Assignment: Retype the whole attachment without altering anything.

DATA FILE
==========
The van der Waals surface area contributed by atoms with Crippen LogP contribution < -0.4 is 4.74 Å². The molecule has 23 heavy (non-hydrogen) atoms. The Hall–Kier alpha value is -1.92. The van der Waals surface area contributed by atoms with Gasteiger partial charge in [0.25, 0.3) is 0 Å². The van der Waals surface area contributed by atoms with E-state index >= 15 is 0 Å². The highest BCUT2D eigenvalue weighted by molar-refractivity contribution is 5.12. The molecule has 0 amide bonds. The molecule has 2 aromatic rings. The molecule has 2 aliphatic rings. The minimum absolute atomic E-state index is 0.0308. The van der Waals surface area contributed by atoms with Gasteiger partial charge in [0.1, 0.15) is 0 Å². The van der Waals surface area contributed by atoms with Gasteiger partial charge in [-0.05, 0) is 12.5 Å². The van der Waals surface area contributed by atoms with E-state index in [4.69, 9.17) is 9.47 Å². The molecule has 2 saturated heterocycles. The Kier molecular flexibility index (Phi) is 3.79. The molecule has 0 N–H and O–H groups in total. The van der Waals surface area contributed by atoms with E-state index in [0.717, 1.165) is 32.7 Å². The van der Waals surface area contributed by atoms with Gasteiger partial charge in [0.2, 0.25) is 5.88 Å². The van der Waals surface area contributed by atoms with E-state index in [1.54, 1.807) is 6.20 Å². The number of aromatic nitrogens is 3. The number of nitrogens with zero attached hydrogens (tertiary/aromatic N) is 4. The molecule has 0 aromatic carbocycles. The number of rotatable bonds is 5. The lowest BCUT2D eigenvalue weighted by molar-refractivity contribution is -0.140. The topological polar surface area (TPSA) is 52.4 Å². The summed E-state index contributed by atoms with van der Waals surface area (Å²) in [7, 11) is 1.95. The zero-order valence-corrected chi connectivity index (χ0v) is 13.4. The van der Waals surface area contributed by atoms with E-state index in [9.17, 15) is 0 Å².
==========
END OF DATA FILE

The van der Waals surface area contributed by atoms with Crippen LogP contribution < -0.4 is 4.74 Å². The molecule has 23 heavy (non-hydrogen) atoms. The Hall–Kier alpha value is -1.92. The van der Waals surface area contributed by atoms with Gasteiger partial charge in [0.25, 0.3) is 0 Å². The van der Waals surface area contributed by atoms with E-state index >= 15 is 0 Å². The highest BCUT2D eigenvalue weighted by molar-refractivity contribution is 5.12. The molecule has 0 amide bonds. The molecule has 2 aromatic rings. The molecule has 2 aliphatic rings. The minimum absolute atomic E-state index is 0.0308. The van der Waals surface area contributed by atoms with Gasteiger partial charge in [0.1, 0.15) is 0 Å². The van der Waals surface area contributed by atoms with Gasteiger partial charge in [-0.05, 0) is 12.5 Å². The van der Waals surface area contributed by atoms with E-state index in [4.69, 9.17) is 9.47 Å². The molecule has 2 saturated heterocycles. The Kier molecular flexibility index (Phi) is 3.79. The molecule has 0 N–H and O–H groups in total. The van der Waals surface area contributed by atoms with E-state index in [0.717, 1.165) is 32.7 Å². The van der Waals surface area contributed by atoms with Gasteiger partial charge in [0.2, 0.25) is 5.88 Å². The van der Waals surface area contributed by atoms with E-state index in [1.54, 1.807) is 6.20 Å². The number of aromatic nitrogens is 3. The number of nitrogens with zero attached hydrogens (tertiary/aromatic N) is 4. The molecule has 0 aromatic carbocycles. The number of rotatable bonds is 5. The lowest BCUT2D eigenvalue weighted by molar-refractivity contribution is -0.140. The topological polar surface area (TPSA) is 52.4 Å². The summed E-state index contributed by atoms with van der Waals surface area (Å²) in [7, 11) is 1.95. The zero-order valence-corrected chi connectivity index (χ0v) is 13.4. The van der Waals surface area contributed by atoms with E-state index in [9.17, 15) is 0 Å².